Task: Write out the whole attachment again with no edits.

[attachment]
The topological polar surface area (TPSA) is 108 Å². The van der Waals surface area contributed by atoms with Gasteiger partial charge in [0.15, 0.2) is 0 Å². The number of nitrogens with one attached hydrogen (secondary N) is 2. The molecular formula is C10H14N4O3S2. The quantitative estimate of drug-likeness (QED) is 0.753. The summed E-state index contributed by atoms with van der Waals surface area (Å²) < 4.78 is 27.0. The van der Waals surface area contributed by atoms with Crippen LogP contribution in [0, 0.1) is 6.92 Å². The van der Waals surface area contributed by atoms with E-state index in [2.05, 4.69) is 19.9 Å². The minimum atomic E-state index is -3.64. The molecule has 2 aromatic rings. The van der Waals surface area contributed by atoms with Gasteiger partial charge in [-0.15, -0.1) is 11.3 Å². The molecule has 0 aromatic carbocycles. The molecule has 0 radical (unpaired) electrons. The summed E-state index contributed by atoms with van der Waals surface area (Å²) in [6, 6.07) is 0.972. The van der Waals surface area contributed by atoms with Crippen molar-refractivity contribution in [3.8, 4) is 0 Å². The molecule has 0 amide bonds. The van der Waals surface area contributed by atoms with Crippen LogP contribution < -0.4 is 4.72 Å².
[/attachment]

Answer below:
The topological polar surface area (TPSA) is 108 Å². The van der Waals surface area contributed by atoms with Gasteiger partial charge in [0.15, 0.2) is 0 Å². The number of nitrogens with one attached hydrogen (secondary N) is 2. The molecular formula is C10H14N4O3S2. The quantitative estimate of drug-likeness (QED) is 0.753. The summed E-state index contributed by atoms with van der Waals surface area (Å²) < 4.78 is 27.0. The van der Waals surface area contributed by atoms with Crippen LogP contribution in [0, 0.1) is 6.92 Å². The van der Waals surface area contributed by atoms with E-state index in [2.05, 4.69) is 19.9 Å². The minimum atomic E-state index is -3.64. The molecule has 2 aromatic rings. The van der Waals surface area contributed by atoms with Gasteiger partial charge in [-0.15, -0.1) is 11.3 Å². The molecule has 0 aromatic carbocycles. The molecule has 0 radical (unpaired) electrons. The summed E-state index contributed by atoms with van der Waals surface area (Å²) in [6, 6.07) is 0.972. The van der Waals surface area contributed by atoms with Crippen molar-refractivity contribution in [3.8, 4) is 0 Å². The molecule has 0 amide bonds. The van der Waals surface area contributed by atoms with Crippen LogP contribution < -0.4 is 4.72 Å².